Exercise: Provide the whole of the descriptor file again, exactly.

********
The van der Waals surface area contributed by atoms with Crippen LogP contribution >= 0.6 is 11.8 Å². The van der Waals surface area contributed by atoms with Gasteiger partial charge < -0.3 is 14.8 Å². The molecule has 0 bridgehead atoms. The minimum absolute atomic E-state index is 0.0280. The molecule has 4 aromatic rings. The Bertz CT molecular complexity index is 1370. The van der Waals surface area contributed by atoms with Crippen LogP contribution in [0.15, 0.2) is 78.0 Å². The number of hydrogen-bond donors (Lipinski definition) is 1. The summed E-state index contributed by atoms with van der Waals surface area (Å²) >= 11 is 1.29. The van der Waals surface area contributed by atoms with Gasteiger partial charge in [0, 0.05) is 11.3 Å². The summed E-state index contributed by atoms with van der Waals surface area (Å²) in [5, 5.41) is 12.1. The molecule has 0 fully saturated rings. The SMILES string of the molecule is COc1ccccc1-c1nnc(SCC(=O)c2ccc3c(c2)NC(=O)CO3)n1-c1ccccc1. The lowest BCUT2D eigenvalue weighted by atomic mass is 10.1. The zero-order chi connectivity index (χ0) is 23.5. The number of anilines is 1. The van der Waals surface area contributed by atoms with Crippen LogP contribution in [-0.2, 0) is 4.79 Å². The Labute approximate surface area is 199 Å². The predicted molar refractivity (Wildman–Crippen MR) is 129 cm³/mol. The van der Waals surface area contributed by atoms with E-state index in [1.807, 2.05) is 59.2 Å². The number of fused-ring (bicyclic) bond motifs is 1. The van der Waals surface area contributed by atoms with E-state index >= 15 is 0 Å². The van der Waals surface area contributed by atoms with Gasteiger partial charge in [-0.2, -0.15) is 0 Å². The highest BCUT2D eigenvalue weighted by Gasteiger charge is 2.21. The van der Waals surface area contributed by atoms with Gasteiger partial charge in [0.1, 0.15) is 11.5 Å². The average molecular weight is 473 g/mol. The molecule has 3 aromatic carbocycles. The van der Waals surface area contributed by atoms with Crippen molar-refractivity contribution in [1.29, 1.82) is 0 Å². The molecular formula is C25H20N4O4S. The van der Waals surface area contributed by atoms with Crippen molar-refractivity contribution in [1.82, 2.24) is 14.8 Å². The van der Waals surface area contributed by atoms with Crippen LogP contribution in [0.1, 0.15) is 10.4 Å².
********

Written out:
The van der Waals surface area contributed by atoms with Crippen LogP contribution >= 0.6 is 11.8 Å². The van der Waals surface area contributed by atoms with Gasteiger partial charge < -0.3 is 14.8 Å². The molecule has 0 bridgehead atoms. The minimum absolute atomic E-state index is 0.0280. The molecule has 4 aromatic rings. The Bertz CT molecular complexity index is 1370. The van der Waals surface area contributed by atoms with Crippen LogP contribution in [0.15, 0.2) is 78.0 Å². The number of hydrogen-bond donors (Lipinski definition) is 1. The summed E-state index contributed by atoms with van der Waals surface area (Å²) >= 11 is 1.29. The van der Waals surface area contributed by atoms with Gasteiger partial charge in [0, 0.05) is 11.3 Å². The summed E-state index contributed by atoms with van der Waals surface area (Å²) in [5, 5.41) is 12.1. The molecule has 0 fully saturated rings. The SMILES string of the molecule is COc1ccccc1-c1nnc(SCC(=O)c2ccc3c(c2)NC(=O)CO3)n1-c1ccccc1. The lowest BCUT2D eigenvalue weighted by atomic mass is 10.1. The zero-order chi connectivity index (χ0) is 23.5. The number of anilines is 1. The van der Waals surface area contributed by atoms with Crippen LogP contribution in [-0.2, 0) is 4.79 Å². The Labute approximate surface area is 199 Å². The predicted molar refractivity (Wildman–Crippen MR) is 129 cm³/mol. The van der Waals surface area contributed by atoms with E-state index in [1.807, 2.05) is 59.2 Å². The number of fused-ring (bicyclic) bond motifs is 1. The van der Waals surface area contributed by atoms with E-state index >= 15 is 0 Å². The van der Waals surface area contributed by atoms with Gasteiger partial charge in [-0.2, -0.15) is 0 Å². The highest BCUT2D eigenvalue weighted by Gasteiger charge is 2.21. The van der Waals surface area contributed by atoms with Gasteiger partial charge in [0.1, 0.15) is 11.5 Å². The average molecular weight is 473 g/mol. The molecule has 3 aromatic carbocycles. The van der Waals surface area contributed by atoms with Crippen molar-refractivity contribution in [1.29, 1.82) is 0 Å². The molecular formula is C25H20N4O4S. The van der Waals surface area contributed by atoms with Crippen molar-refractivity contribution in [1.82, 2.24) is 14.8 Å². The van der Waals surface area contributed by atoms with Crippen LogP contribution in [0.1, 0.15) is 10.4 Å².